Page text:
"This enforcement action provides immediate protections for Facebook users and the $5 billion dollar civil penalty will deter future privacy and data security violations not only by Facebook, but by all other companies in the United States."
San Francisco - 24 July 2019
2. SOUNDBITE (English) Adam Schwartz, Electronic Frontier Foundation, attorney:
"The settlement today between Facebook and the FTC is grossly inadequate to the task of protecting consumers from the surveillance- based advertising system that Facebook runs. Most importantly the settlement today contains no limits at all on how Facebook collects and uses and shares the personal information of its users."
3. Screen with Facebook web page announcing settlement
4. SOUNDBITE (English) Adam Schwartz, Electronic Frontier Foundation, attorney:
"We think that for a company the size of Facebook $ 5 billion is not a sufficient incentive for them to refrain from violating people's privacy in the future. And so overall we view the agreement today between Facebook and the FTC as a missed opportunity that is not enough to protect consumer data privacy."
5. SOUNDBITE (English) Pearl Tin, Facebook user and San Francisco resident
"$5 billion sounds like a lot of money but to Facebook it's sort of a drop in the bucket. So I wonder how seriously they'll take it and if there will be some real changes with privacy."
6. SOUNDBITE (English) Reed Milnes, non-Facebook user and San Francisco resident
"I don't want to say I'm glad but I think it's appropriate. You know their privacy policies are something that I've always been skeptical of, and this is something that I think brings that into sharp focus."
Facebook users and critics expressed skepticism and disappointment Wednesday over the Federal Trade Commission's settlement with the social media company, which includes a $5 billion fine for privacy violations and new oversight and restrictions on its business.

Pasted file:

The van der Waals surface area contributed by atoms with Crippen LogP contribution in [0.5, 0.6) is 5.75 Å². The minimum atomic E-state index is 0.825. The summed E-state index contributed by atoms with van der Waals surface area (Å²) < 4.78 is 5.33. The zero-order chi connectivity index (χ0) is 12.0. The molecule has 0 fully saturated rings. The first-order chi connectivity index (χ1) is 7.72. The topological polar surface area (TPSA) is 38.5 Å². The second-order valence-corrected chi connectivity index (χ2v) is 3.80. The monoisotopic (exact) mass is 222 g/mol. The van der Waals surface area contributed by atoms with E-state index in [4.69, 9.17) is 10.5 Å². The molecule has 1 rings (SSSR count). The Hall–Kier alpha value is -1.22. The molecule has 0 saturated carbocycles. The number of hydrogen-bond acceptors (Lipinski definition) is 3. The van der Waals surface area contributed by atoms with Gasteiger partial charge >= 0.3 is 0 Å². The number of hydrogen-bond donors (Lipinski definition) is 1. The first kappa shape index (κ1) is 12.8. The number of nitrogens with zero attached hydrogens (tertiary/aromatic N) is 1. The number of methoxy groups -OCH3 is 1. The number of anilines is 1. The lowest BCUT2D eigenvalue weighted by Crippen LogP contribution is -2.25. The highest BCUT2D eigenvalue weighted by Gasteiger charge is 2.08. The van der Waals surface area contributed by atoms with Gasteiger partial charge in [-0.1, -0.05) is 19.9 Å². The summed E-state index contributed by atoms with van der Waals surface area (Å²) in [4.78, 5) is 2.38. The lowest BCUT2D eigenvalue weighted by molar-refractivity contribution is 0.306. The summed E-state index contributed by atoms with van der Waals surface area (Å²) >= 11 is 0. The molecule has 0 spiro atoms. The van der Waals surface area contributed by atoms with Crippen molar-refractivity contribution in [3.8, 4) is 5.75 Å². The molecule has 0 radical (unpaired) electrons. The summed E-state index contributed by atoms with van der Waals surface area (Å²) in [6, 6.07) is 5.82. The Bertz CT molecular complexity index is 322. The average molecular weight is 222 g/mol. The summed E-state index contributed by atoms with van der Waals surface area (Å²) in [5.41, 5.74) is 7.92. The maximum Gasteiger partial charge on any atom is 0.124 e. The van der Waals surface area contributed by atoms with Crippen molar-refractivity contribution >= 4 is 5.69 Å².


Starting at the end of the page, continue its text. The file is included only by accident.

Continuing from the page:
The fine is the largest the Federal Trade Commission has levied on a tech company, though it won't make much of a dent for a company that had nearly $56 billion in revenue last year.
As part of the agency's settlement with Facebook, Zuckerberg will have to personally certify his company's compliance with its privacy programs. The FTC said that false certifications could expose him to civil or criminal penalties.
The FTC's new 20-year settlement with Facebook establishes an "independent privacy committee" of Facebook directors. The committee's members must be independent, will be appointed by an independent nominating committee and can only be fired by a "supermajority" of Facebook's board of directors.
The commission opened their investigation after revelations that data mining firm Cambridge Analytica had gathered details on as many as 87 million Facebook users without their permission.
The agency said Wednesday that following its yearlong investigation of the company, the Department of Justice will file a complaint alleging that Facebook "repeatedly used deceptive disclosures and settings to undermine users' privacy preferences."
Facebook does not admit any wrongdoing as part of the settlement.
While the company looks set to prosper in the wake of the FTC case, it faces a series of other investigations into its privacy practices in Europe and across the U.S. Concerns over the limits of the just-settled probe could fuel efforts to craft tougher privacy laws at the state and federal level.
The social network is also gearing up to fight investigations into its allegedly anticompetitive behavior, such as Facebook's habit of buying would-be rivals like Instagram and blatantly duplicating features introduced by competing services.
The FTC penalties, viewed by some as a stunning rebuke to the social network, might well crush a smaller firm. But they seem unlikely to faze Facebook — the fine, for instance, amounts to less than 10% of Facebook's annual revenue and not even a quarter of its annual profits. Some critics charge that that the FTC didn't deliver much more than a slap on the wrist.
Wall Street seems to agree. Facebook's stock price climbed higher Wednesday after the deal was announced. The company is worth much more than it was when its Cambridge Analytica privacy scandal erupted back in March 2018. On Wednesday, Facebook's market value hovered around $575 billion — roughly $40 billion above where it stood before the news of the Cambridge abuses broke.
Earlier this year, CEO Mark Zuckerberg unveiled a new "privacy focused" vision for the company that centers on private messaging and encrypted communications. The details are scant. But it shows that the company is thinking years into the future even as regulators are investigating and punishing it for years-past violations.
In a Facebook post Wednesday, Zuckerberg vowed to "make some major structural changes to how we build products and run this company" as a result of the settlement. "We have a responsibility to protect people's privacy. We already work hard to live up to this responsibility, but now we're going to set a completely new standard for our industry."
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